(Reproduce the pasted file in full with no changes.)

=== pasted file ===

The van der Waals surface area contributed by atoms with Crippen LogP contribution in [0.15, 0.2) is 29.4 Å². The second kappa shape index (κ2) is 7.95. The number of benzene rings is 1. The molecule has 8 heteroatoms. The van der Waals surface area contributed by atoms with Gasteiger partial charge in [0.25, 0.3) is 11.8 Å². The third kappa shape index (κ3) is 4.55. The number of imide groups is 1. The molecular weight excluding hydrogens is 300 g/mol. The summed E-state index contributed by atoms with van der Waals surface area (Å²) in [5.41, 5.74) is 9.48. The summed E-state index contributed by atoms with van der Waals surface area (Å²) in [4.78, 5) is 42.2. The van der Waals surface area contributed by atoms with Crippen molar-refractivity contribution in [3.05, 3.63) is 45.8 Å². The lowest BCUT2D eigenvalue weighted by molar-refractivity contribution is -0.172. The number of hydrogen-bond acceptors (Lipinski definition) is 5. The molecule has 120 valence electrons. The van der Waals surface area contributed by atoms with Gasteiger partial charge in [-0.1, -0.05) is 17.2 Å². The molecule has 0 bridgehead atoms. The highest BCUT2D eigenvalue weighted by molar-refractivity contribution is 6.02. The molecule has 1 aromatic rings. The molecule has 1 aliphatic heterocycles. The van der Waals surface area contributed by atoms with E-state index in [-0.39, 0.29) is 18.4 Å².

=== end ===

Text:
The van der Waals surface area contributed by atoms with Crippen LogP contribution in [0.15, 0.2) is 29.4 Å². The second kappa shape index (κ2) is 7.95. The number of benzene rings is 1. The molecule has 8 heteroatoms. The van der Waals surface area contributed by atoms with Gasteiger partial charge in [0.25, 0.3) is 11.8 Å². The third kappa shape index (κ3) is 4.55. The number of imide groups is 1. The molecular weight excluding hydrogens is 300 g/mol. The summed E-state index contributed by atoms with van der Waals surface area (Å²) in [5.41, 5.74) is 9.48. The summed E-state index contributed by atoms with van der Waals surface area (Å²) in [4.78, 5) is 42.2. The van der Waals surface area contributed by atoms with Crippen molar-refractivity contribution in [3.05, 3.63) is 45.8 Å². The lowest BCUT2D eigenvalue weighted by molar-refractivity contribution is -0.172. The number of hydrogen-bond acceptors (Lipinski definition) is 5. The molecule has 120 valence electrons. The van der Waals surface area contributed by atoms with Gasteiger partial charge in [-0.1, -0.05) is 17.2 Å². The molecule has 0 bridgehead atoms. The highest BCUT2D eigenvalue weighted by molar-refractivity contribution is 6.02. The molecule has 1 aromatic rings. The molecule has 1 aliphatic heterocycles. The van der Waals surface area contributed by atoms with E-state index in [-0.39, 0.29) is 18.4 Å².